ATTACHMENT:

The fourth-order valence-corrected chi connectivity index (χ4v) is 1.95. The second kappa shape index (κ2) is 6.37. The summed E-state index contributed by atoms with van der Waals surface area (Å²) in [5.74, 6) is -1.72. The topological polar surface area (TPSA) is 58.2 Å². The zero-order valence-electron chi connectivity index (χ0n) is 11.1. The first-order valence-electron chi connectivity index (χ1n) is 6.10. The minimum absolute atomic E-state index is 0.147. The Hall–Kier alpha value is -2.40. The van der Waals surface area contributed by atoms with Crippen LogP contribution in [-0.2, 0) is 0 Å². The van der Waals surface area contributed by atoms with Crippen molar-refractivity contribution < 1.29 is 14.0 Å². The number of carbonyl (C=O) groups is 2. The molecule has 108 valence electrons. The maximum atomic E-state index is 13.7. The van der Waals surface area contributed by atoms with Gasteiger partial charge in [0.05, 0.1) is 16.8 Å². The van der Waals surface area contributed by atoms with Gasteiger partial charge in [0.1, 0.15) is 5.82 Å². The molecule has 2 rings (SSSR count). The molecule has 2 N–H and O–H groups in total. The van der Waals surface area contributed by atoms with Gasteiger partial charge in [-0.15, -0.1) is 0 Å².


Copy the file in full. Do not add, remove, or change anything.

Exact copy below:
The fourth-order valence-corrected chi connectivity index (χ4v) is 1.95. The second kappa shape index (κ2) is 6.37. The summed E-state index contributed by atoms with van der Waals surface area (Å²) in [5.74, 6) is -1.72. The topological polar surface area (TPSA) is 58.2 Å². The zero-order valence-electron chi connectivity index (χ0n) is 11.1. The first-order valence-electron chi connectivity index (χ1n) is 6.10. The minimum absolute atomic E-state index is 0.147. The Hall–Kier alpha value is -2.40. The van der Waals surface area contributed by atoms with Crippen LogP contribution in [-0.2, 0) is 0 Å². The van der Waals surface area contributed by atoms with Crippen molar-refractivity contribution < 1.29 is 14.0 Å². The number of carbonyl (C=O) groups is 2. The molecule has 108 valence electrons. The maximum atomic E-state index is 13.7. The van der Waals surface area contributed by atoms with Gasteiger partial charge in [0.05, 0.1) is 16.8 Å². The van der Waals surface area contributed by atoms with Gasteiger partial charge in [0.1, 0.15) is 5.82 Å². The molecule has 2 rings (SSSR count). The molecule has 2 N–H and O–H groups in total. The van der Waals surface area contributed by atoms with Gasteiger partial charge in [-0.15, -0.1) is 0 Å².